Tuesday, May 15, 2018



     At the Chesterfield Butterfly House on the edge of St. Louis, Carla and I found ourselves happily immersed in exploring the unusual lives of butterflies. In their lives they go through four changes and each change results in quite differently shaped creatures.    

    The visit started with a movie outlining the lives which included the various ways  the butterflies interacted.  

     Mating varied depending on the kind of butterfly.  The female may respond to the beauty of the male, they may do a courtship dance, or he may cast a mist over her that makes him absolutely irresistible.  

    The female mates only once, the male may mate again, but regardless of the number of females  he serves he soon dies and the female sets about laying her eggs, maybe up to 500. 

    There is a very important choice here for her for she must lay the eggs on plants that the caterpillar who comes from the egg can eat on the plant.  The eggs hatch in 3 to 8 days and the resulting caterpillar grows quickly in order to create the third stage of their lives in  three to five weeks: the chrysalis. 

    Being a caterpillar is a dangerous stage as many predators are looking for them as food.  Different defenses have been developed by different varieties.  If they taste bad, the predators learn to avoid anything that looks like them.  Some caterpillar get by, by just looking like they are the taste bad variety.

     Having colors that blend in completely with the environment is also good.  A few have developed barbs on their bodies that also help them avoid becoming someone's dinner.

    Now the magic stage of development where the caterpillar becomes a pupa or a chrysalis.  It finds a ledge to hang from and covers itself with a heavy coating.  Inside the cocoon the metamorphosis occurs with the old body parts become the beautiful butterfly that will emerge.

    When the butterfly emerges from the pupa, it is weak and needs time to pump blood into its wings and then let them dry.  Finally it flips itself off the ledge and with it companions creates a fascinating world of motion.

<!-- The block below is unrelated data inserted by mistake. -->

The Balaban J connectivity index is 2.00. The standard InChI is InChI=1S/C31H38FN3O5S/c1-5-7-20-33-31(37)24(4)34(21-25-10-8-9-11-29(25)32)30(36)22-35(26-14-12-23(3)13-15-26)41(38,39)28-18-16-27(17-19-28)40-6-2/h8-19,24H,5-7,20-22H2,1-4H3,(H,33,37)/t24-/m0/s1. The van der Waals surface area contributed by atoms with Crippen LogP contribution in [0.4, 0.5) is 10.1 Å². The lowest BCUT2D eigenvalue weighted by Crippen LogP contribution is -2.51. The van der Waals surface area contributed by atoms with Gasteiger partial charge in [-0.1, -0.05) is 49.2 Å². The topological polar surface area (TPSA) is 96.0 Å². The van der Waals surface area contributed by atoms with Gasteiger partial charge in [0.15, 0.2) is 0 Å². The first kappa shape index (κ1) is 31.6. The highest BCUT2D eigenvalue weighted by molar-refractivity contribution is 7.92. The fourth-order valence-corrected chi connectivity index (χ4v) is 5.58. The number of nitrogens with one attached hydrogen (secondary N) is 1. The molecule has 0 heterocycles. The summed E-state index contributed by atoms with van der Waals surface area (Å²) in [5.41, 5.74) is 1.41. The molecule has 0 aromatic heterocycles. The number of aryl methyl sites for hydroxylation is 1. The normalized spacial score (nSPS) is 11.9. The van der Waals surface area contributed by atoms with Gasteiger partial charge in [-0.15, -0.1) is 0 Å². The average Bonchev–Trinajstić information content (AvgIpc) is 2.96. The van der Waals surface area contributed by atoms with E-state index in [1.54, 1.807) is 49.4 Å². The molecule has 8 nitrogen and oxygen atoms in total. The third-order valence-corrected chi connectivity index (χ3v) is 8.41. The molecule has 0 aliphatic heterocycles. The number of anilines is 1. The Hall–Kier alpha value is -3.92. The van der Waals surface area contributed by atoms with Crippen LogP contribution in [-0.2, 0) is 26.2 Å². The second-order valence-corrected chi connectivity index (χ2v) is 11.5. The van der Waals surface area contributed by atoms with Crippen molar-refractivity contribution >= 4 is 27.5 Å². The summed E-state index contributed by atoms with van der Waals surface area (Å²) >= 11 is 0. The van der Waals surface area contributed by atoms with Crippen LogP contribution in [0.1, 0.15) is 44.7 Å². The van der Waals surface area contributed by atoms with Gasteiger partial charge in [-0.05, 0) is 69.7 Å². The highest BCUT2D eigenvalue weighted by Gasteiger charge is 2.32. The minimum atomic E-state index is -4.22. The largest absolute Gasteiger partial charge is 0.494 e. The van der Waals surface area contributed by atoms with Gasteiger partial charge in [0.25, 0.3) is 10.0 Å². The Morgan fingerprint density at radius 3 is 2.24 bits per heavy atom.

In the butterfly building  we were surrounded by an assortment of children.  At the movie the little ones had paid no attention to the screen, but here their attention was focused as they watched the wide variety of butterflies either flying or dining.

A giant caterpillar lies outside the Chesterfield Butterfly House

A butterfly uses its tongue to suck nectar from its special plant

    Surrounding us were 60 different varieties of butterflies from around the world: Australia, Southeast Asia, South America and the United States.  Because each has its own diet requirements the room was filled with a 150 different plants from all the places they came from. 

    Most of the butterflies we saw were drinking the nectar from plants and flowers through their tongues that work like straws.  They would rest on plant for brief moments and then quickly move on, so we were surrounded by constant motion.

    The Magnificent Owl with the large eyes on its wings were dining on rotten bananas hanging from supports.  A large number of Blue Morphos from Central America were dining off flowers.   Fruit trays with a variety of fresh fruits were available, but most were looking for a particular flower or plant to feast on.

    We were there on a rainy, cloudy day so we didn't take advantage of the Butterfly Garden where they have both native and migrating species available for viewing.

    A short distance away is the St. Louis Carousel.   Built in 1921 it has 60 hand carved horses, four deer and two sleighs.  By 1979 time had taken its toll and carousel was retired. 

    In 1987 it was put back into action in a climate controlled building to insure its preservation.  We rode the highly realistic horses enjoying the up and down motions, but something was lacking.  It was the screech's of our grandchildren that we had enjoyed on previous carousels and ventures.

      We enjoyed our time in St. Louis and were especially  pleased to see so many adults, teens and children exploring the museum.

Each species of butterfly needs its own special plant for food

Rotten bananas work for this species

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